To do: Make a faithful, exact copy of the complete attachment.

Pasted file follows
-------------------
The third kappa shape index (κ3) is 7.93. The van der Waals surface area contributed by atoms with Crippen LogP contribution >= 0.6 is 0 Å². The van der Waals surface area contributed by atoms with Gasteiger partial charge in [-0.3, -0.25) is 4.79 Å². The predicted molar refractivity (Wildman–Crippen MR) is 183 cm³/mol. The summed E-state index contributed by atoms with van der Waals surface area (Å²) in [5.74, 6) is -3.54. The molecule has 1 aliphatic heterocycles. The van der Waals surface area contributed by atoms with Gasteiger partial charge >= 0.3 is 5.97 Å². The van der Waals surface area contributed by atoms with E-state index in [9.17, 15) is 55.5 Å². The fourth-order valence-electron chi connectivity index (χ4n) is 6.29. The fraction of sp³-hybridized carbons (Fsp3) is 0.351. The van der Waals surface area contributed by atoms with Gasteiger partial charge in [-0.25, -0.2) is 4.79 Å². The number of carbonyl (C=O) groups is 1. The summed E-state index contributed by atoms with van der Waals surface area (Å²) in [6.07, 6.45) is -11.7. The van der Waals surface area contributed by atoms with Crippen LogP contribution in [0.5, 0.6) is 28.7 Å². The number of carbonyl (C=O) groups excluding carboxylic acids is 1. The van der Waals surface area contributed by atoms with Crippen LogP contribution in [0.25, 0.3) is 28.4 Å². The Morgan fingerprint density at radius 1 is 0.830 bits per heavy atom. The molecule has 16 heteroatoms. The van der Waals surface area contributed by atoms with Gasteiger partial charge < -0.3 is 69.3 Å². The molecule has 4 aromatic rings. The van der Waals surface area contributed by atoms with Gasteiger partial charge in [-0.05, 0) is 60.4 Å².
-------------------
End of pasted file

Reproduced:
The third kappa shape index (κ3) is 7.93. The van der Waals surface area contributed by atoms with Crippen LogP contribution >= 0.6 is 0 Å². The van der Waals surface area contributed by atoms with Gasteiger partial charge in [-0.3, -0.25) is 4.79 Å². The predicted molar refractivity (Wildman–Crippen MR) is 183 cm³/mol. The summed E-state index contributed by atoms with van der Waals surface area (Å²) in [5.74, 6) is -3.54. The molecule has 1 aliphatic heterocycles. The van der Waals surface area contributed by atoms with Gasteiger partial charge >= 0.3 is 5.97 Å². The van der Waals surface area contributed by atoms with E-state index in [9.17, 15) is 55.5 Å². The fourth-order valence-electron chi connectivity index (χ4n) is 6.29. The fraction of sp³-hybridized carbons (Fsp3) is 0.351. The van der Waals surface area contributed by atoms with Gasteiger partial charge in [-0.25, -0.2) is 4.79 Å². The number of carbonyl (C=O) groups is 1. The summed E-state index contributed by atoms with van der Waals surface area (Å²) in [6.07, 6.45) is -11.7. The van der Waals surface area contributed by atoms with Crippen LogP contribution in [0.5, 0.6) is 28.7 Å². The number of carbonyl (C=O) groups excluding carboxylic acids is 1. The van der Waals surface area contributed by atoms with Crippen LogP contribution in [0.25, 0.3) is 28.4 Å². The Morgan fingerprint density at radius 1 is 0.830 bits per heavy atom. The molecule has 16 heteroatoms. The van der Waals surface area contributed by atoms with Gasteiger partial charge < -0.3 is 69.3 Å². The molecule has 4 aromatic rings. The van der Waals surface area contributed by atoms with Gasteiger partial charge in [-0.05, 0) is 60.4 Å².